The Russian idea is a Christian idea, and there is something apophatic in its core, something not to be grasped by the fragile and fallible human mind. One can see through Berdyaev reflections in the Slavophils of S. Dionysius the Pseudo-Areopagite in particular, when they mount their attacks on the ‘triumph of formal reason’ which tended toward an ‘external and lifeless unity’ rather than towards ‘something inward and living’. The positive ideal to which this points, sobornost’, is often translated as ‘catholicity’ or more literally as ‘conciliarity’, carries with it far more dynamic, creative and emotive connotations. Sobornost’ represents the free and loving subordination of individuals to each other in community (under Church, under Tsar, under narod), in response to the same ineffable values.
Khomyakov and Kireevsky, theorists though they were of Russia’s special spiritual and world-historical mission, were not mean-spirited, arrogant nationalists, as their intellectual heirs (such as our Patriarch Kirill who is known to quote Berdyaev, along with Archpriest Vsevolod Chaplin and the leading lights of the erstwhile ‘Motherland’ party, Dmitry Rogozin and Sergei Glazyev) are painted in the Washington Post, along with most other Western news outlets, on a routine basis. They acknowledged the deep debts they personally, and Russia generally, owed to a Christian Greece and indeed to a pre-Christian Iran. The Russian idea didn’t point to a larger or more powerful Russia – indeed, power was something which has always sat ill with the Russian idea. The Slavs were always on the receiving end of power – of Frankish power, of Byzantine power, of German power, of Tatar and Mongol and Magyar power. Tragedy and messianic hope touched each other to produce something like anarchism, fierce and uncompromising… and also something positive which found, in the persons of Nikolai Berdyaev and Vladimir Solovyov, a close kinship with Catholic personalism.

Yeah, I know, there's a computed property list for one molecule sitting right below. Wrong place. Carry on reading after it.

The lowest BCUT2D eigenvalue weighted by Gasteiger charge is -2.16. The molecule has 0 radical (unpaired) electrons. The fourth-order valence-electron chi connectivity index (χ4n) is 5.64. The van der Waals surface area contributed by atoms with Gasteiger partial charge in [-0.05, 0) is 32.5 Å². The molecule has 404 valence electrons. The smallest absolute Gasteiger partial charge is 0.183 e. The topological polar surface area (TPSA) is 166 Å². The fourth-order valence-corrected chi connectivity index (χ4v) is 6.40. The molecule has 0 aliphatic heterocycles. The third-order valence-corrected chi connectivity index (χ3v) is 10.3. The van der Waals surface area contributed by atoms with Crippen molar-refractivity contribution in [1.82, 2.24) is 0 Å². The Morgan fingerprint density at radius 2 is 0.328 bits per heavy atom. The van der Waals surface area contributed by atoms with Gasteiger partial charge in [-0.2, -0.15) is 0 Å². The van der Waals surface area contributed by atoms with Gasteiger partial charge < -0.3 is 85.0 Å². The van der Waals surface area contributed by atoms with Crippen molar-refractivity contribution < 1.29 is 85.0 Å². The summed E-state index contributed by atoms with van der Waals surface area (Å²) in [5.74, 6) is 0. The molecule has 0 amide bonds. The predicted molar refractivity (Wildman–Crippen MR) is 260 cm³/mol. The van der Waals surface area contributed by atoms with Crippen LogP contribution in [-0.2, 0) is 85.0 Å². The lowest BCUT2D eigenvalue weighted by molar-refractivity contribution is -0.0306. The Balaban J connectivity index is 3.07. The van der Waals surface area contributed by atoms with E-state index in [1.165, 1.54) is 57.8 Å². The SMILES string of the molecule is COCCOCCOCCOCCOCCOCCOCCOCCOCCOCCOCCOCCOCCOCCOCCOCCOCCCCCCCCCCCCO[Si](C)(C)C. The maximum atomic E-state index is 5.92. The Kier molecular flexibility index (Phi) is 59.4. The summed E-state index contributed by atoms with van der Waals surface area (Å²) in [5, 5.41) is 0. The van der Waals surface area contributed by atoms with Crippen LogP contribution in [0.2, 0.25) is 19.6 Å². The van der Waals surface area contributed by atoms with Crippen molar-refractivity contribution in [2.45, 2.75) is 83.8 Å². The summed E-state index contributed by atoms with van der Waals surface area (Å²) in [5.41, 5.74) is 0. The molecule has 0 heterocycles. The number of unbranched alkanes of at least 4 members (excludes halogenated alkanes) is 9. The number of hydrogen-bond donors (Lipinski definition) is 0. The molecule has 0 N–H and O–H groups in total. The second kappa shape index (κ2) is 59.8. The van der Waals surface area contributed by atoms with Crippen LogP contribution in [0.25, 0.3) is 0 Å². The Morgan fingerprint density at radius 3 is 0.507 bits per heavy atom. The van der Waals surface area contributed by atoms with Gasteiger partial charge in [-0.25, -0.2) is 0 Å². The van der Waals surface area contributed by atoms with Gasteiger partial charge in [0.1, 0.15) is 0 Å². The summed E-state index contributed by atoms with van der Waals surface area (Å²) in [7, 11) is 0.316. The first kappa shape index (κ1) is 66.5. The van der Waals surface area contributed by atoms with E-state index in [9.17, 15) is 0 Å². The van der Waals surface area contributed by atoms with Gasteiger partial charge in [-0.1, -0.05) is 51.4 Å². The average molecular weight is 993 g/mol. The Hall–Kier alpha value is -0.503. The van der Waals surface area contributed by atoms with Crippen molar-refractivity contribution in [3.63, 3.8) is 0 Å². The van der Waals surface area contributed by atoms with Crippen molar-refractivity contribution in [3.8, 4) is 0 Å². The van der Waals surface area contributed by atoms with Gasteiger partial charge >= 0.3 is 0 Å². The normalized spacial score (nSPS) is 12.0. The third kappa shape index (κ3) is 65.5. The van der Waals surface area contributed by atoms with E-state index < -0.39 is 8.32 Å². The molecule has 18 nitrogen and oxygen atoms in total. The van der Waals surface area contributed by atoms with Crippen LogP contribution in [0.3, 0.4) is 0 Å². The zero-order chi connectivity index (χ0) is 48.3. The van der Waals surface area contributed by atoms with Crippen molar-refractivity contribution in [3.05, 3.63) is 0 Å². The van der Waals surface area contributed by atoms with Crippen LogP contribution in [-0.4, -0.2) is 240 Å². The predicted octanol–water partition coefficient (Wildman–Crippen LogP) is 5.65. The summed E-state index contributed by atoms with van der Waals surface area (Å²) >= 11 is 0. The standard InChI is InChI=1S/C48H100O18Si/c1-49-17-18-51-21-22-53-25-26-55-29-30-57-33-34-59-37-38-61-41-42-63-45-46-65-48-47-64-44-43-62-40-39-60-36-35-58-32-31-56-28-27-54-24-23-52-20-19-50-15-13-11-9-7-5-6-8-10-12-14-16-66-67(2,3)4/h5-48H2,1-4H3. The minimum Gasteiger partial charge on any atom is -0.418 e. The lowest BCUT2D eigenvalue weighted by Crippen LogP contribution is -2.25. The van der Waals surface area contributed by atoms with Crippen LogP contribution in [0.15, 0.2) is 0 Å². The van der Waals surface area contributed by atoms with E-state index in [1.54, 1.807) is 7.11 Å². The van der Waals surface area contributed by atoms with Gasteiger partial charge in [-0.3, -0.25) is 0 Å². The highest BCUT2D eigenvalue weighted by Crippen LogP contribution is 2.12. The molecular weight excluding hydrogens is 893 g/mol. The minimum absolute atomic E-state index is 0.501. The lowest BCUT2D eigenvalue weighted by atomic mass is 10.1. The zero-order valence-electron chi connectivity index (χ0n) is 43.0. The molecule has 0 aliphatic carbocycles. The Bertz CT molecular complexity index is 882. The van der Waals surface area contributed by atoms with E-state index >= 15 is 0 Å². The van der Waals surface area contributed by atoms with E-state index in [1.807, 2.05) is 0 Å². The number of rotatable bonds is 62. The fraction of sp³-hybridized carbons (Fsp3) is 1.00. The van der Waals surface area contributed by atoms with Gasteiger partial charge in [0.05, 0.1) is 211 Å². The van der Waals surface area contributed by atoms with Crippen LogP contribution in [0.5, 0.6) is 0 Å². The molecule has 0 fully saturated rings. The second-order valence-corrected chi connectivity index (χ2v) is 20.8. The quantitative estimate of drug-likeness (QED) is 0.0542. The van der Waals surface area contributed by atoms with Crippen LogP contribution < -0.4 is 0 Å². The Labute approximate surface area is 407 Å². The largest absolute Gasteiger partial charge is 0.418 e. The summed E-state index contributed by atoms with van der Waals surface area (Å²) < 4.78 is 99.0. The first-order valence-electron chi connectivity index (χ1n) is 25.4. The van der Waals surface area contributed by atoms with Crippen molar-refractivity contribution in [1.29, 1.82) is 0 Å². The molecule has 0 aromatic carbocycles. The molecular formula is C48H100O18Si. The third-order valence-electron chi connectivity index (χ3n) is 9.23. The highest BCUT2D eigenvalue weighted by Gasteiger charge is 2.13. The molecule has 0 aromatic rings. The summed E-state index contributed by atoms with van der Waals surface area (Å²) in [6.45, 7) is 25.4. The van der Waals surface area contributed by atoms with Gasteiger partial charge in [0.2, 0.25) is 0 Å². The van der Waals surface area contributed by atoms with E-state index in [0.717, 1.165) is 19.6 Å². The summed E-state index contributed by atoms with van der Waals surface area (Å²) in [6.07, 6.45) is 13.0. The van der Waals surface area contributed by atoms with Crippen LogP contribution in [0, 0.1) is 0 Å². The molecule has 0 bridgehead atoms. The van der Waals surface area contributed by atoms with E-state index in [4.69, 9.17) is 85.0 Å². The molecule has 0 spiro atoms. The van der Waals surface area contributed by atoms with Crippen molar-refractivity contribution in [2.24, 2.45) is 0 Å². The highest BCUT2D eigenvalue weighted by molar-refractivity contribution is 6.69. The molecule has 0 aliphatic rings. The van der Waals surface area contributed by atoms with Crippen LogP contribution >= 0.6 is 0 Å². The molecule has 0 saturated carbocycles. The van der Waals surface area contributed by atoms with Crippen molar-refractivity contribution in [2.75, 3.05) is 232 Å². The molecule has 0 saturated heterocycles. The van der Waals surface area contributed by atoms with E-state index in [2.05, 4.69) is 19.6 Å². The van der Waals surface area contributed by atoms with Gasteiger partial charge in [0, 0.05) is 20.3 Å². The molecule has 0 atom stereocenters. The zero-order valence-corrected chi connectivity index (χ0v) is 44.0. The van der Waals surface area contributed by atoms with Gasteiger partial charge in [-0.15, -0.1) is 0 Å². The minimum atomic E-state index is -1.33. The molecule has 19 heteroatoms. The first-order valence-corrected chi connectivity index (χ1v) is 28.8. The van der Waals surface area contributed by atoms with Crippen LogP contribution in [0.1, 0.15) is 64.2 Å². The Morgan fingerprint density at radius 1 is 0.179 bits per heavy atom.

Though they sat on this immense bridge between East and West, whenever the Slavs happened to mount the watchtowers themselves they always did so in a spirit of distrust, that in doing so they were taking on the mantle of Antichrist. Berdyaev notes that the Kievan Rus’ did not dare arrogate to themselves the power of life and death over their subjects. Khomyakov absolutely baulked with revulsion at the very idea of capital punishment – a sentiment echoed both by sympathetic pochvenniki like Dostoevsky and semi-Westernisers like Turgenev, not to mention someone like Leo Tolstoy! Indeed, in much of Russian thought there lies not so far beneath the surface a legendary suspicion that beneath the trappings of the Tsar’s worldly power (and in particular that of Peter the Great) lies the mark of Antichrist.
In truth, the Slavophils loved monarchy. They even elevated it along with Orthodoxy and the narod to the status of one of the basic principles of the Russian idea. But it would be wrong to think that they worshipped monarchical power for its own sake! They elevated it only insofar as it was a specifically Russian characteristic, an organic corrective to the tyranny of the Western absolutisms of bourgeois democracy and of enlightened despotism. Because it was not love of power that motivated the Slavophils, or those who came after them, but the power of love: what animated the Slavophil ideal of monarchy was precisely the sobornyi spirit, that of the inner life of the community. Berdyaev notes that there was a radical moment in the writings of Khomyakov, a shunning of the state and an instinct prefiguring narodnichestvo, that peculiarly Russian populism which elevates the lived values of the traditional peasantry and working class to something approaching a civic-messianic status.